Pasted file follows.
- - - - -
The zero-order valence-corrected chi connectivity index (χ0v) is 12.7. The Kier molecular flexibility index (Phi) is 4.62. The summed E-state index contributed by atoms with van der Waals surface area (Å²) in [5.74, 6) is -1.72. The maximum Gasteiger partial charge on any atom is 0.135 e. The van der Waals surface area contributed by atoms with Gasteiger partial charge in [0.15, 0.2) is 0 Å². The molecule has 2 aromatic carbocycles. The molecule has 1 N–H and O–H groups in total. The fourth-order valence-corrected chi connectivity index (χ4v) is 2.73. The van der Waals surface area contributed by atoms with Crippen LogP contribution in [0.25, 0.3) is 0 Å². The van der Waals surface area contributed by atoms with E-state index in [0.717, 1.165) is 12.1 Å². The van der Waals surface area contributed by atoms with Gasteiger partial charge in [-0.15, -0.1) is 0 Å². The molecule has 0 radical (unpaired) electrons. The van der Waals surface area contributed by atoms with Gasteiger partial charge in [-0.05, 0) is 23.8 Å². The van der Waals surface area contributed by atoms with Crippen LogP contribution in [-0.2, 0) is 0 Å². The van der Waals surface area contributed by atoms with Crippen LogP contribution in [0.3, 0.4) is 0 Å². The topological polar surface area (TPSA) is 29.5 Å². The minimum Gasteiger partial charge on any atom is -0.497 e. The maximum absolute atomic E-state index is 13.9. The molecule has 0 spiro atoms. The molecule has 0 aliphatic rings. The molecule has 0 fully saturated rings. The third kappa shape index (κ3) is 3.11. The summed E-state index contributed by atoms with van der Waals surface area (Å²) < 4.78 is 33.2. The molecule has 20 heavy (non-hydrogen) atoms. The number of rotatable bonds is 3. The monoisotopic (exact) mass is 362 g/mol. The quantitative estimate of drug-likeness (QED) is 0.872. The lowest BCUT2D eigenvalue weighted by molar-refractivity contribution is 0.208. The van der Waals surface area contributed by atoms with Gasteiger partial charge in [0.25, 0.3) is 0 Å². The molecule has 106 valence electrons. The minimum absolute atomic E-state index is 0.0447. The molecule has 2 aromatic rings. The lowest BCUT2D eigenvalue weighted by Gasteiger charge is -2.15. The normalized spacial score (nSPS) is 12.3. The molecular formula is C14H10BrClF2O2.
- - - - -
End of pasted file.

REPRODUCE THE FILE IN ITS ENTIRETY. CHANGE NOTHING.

The zero-order valence-corrected chi connectivity index (χ0v) is 12.7. The Kier molecular flexibility index (Phi) is 4.62. The summed E-state index contributed by atoms with van der Waals surface area (Å²) in [5.74, 6) is -1.72. The maximum Gasteiger partial charge on any atom is 0.135 e. The van der Waals surface area contributed by atoms with Gasteiger partial charge in [0.15, 0.2) is 0 Å². The molecule has 2 aromatic carbocycles. The molecule has 1 N–H and O–H groups in total. The fourth-order valence-corrected chi connectivity index (χ4v) is 2.73. The van der Waals surface area contributed by atoms with Crippen LogP contribution in [0.25, 0.3) is 0 Å². The van der Waals surface area contributed by atoms with E-state index in [0.717, 1.165) is 12.1 Å². The van der Waals surface area contributed by atoms with Gasteiger partial charge in [-0.15, -0.1) is 0 Å². The molecule has 0 radical (unpaired) electrons. The van der Waals surface area contributed by atoms with Gasteiger partial charge in [-0.05, 0) is 23.8 Å². The van der Waals surface area contributed by atoms with Crippen LogP contribution in [-0.2, 0) is 0 Å². The van der Waals surface area contributed by atoms with Crippen LogP contribution in [0.3, 0.4) is 0 Å². The topological polar surface area (TPSA) is 29.5 Å². The minimum Gasteiger partial charge on any atom is -0.497 e. The maximum absolute atomic E-state index is 13.9. The molecule has 0 spiro atoms. The molecule has 0 aliphatic rings. The molecule has 0 fully saturated rings. The third kappa shape index (κ3) is 3.11. The summed E-state index contributed by atoms with van der Waals surface area (Å²) < 4.78 is 33.2. The molecule has 20 heavy (non-hydrogen) atoms. The number of rotatable bonds is 3. The monoisotopic (exact) mass is 362 g/mol. The quantitative estimate of drug-likeness (QED) is 0.872. The lowest BCUT2D eigenvalue weighted by molar-refractivity contribution is 0.208. The van der Waals surface area contributed by atoms with Gasteiger partial charge in [0.25, 0.3) is 0 Å². The molecule has 106 valence electrons. The minimum absolute atomic E-state index is 0.0447. The molecule has 2 aromatic rings. The lowest BCUT2D eigenvalue weighted by Gasteiger charge is -2.15. The normalized spacial score (nSPS) is 12.3. The molecular formula is C14H10BrClF2O2.